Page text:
A measure of the social justice of a society is the treatment of children. Many a conservative or libertarian in the United States assert that poor adults are responsible for their own plight — having brought their situation on themselves by not working as hard as they could. (That assumes, of course, that there are jobs to be had — an increasingly dubious assumption.)

But the well-being of children is manifestly not a matter for which children can be blamed (or praised). Only 7.3 percent of children in Sweden are poor, in contrast to the United States, where a startling 23.1 percent are in poverty. Not only is this a basic violation of social justice, but it does not bode well for the future: these children have diminished prospects for contributing to their country’s future.

Discussions of these alternative models, which seem to deliver more for more people, often end by some contrarian assertion or other about why these countries are different, and why their model has few lessons for the United States. All of this is understandable. None of us likes to think badly of ourselves or of our economic system. We want to believe that we have the best economic system in the world.

Part of this self-satisfaction, though, comes from a failure to understand the realities of the United States today. When Americans are asked what is the ideal distribution of income, they recognize that a capitalist system will always yield some inequality — without it, there would be no incentive for thrift, innovation and industry. And they realize that we do not live up to what they view as their “ideal.” The reality is that we have far more inequality than they believe we have, and that their view of the ideal is not too different from what the Nordic countries actually manage to achieve.

Among the American elite — that sliver of Americans who have seen historic gains in wealth and income since the mid-1970s even as most Americans’ real incomes have stagnated — many look for rationalizations and excuses. They talk, for instance, about these countries’ being homogeneous, with few immigrants. But Sweden has taken in large numbers of immigrants (roughly 14 percent of the population is foreign-born, compared with 11 percent in Britain and 13 percent in the United States). Singapore is a city-state with multiple races, languages and religions. What about size? Germany has 82 million people and has substantially greater equality of opportunity than the United States, a nation of 314 million (although inequality has been rising there, too, though not as much as in the United States).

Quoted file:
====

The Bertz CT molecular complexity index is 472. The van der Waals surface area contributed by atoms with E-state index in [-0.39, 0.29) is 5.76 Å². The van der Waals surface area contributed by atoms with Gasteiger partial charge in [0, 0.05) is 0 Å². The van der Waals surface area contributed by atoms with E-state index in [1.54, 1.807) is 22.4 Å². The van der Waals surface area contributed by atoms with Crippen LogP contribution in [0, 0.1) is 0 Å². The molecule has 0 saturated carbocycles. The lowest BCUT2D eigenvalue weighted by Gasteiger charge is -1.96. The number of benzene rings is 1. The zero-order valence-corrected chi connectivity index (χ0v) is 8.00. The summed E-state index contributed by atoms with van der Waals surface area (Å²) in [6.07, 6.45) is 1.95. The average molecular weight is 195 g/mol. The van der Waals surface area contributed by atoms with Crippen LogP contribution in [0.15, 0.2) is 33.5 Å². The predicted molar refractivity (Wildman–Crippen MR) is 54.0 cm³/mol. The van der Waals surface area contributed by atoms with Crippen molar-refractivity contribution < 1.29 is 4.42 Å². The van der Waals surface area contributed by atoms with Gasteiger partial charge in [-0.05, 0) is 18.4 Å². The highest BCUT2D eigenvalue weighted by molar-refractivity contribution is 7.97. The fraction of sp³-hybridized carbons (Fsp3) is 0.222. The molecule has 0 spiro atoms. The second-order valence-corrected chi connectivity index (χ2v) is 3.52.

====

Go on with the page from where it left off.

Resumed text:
It is true that a legacy of discrimination — including, among many things, the scourge of slavery, America’s original sin — makes the task of achieving a society with more equality and more equality of opportunity, on a par with the best performing countries around the world, particularly tricky. But a recognition of this legacy should reinforce our resolve, not diminish our efforts, to achieve an ideal that is within our reach, and is consistent with our best ideals.
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Wednesday, March 20, 2013

Nick and John

"I am certain that I have been here as I am now a thousand times before, and I hope to return a thousand times." — Goethe

George Takei posted these two antique photos with a caption that said, "Apparently Nicholas Cage and John Travolta are vampires." 

I found a couple of straight-on shots of Nick and John, and holy cats! They really are doppelgangers!

Nicholas Cage 150 years ago.

John Travolta 150 years ago.

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Truth Lady

"Truth Lady wouldn't like that." — David Kobberdahl

Happy first day of spring to everyone in the northern hemisphere on this side of the International Date Line, and to everyone else: happy whatever day it is.

BTW: Last week while we were driving to work Paul said, "I suppose it was inevitable that I would have friends about whom we wonder which of their alternate personalities is the dominant one."
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Saturday, March 16, 2013

Eldora, Iowa

"As a country, we have been through this too many times. Whether it is an elementary school in Newtown, or a shopping mall in Oregon, or a temple in Wisconsin, or a movie theater in Aurora, or a street corner in Chicago, these neighborhoods are our neighborhoods and these children are our children. And we’re going to have to come together and take meaningful action to prevent more tragedies like this, regardless of the politics." — President Barack Obama

IN LESS THAN three months since the Sandy Hook massacre, there have been at least 2,728 of our fellow Americans killed by guns. Because these deaths are spread out geographically, somehow the reality of it doesn't seem like it's registering.

To put it in perspective, I've found a town of roughly that population in each state to more clearly represent what such a loss means. For example in Iowa, it's equivalent to all the residents of Eldora being murdered over the course of three months. Below is the list of towns. Don't wait until there's a Sandy Hook in your state before you start making noise.
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Thursday, March 14, 2013

Do it now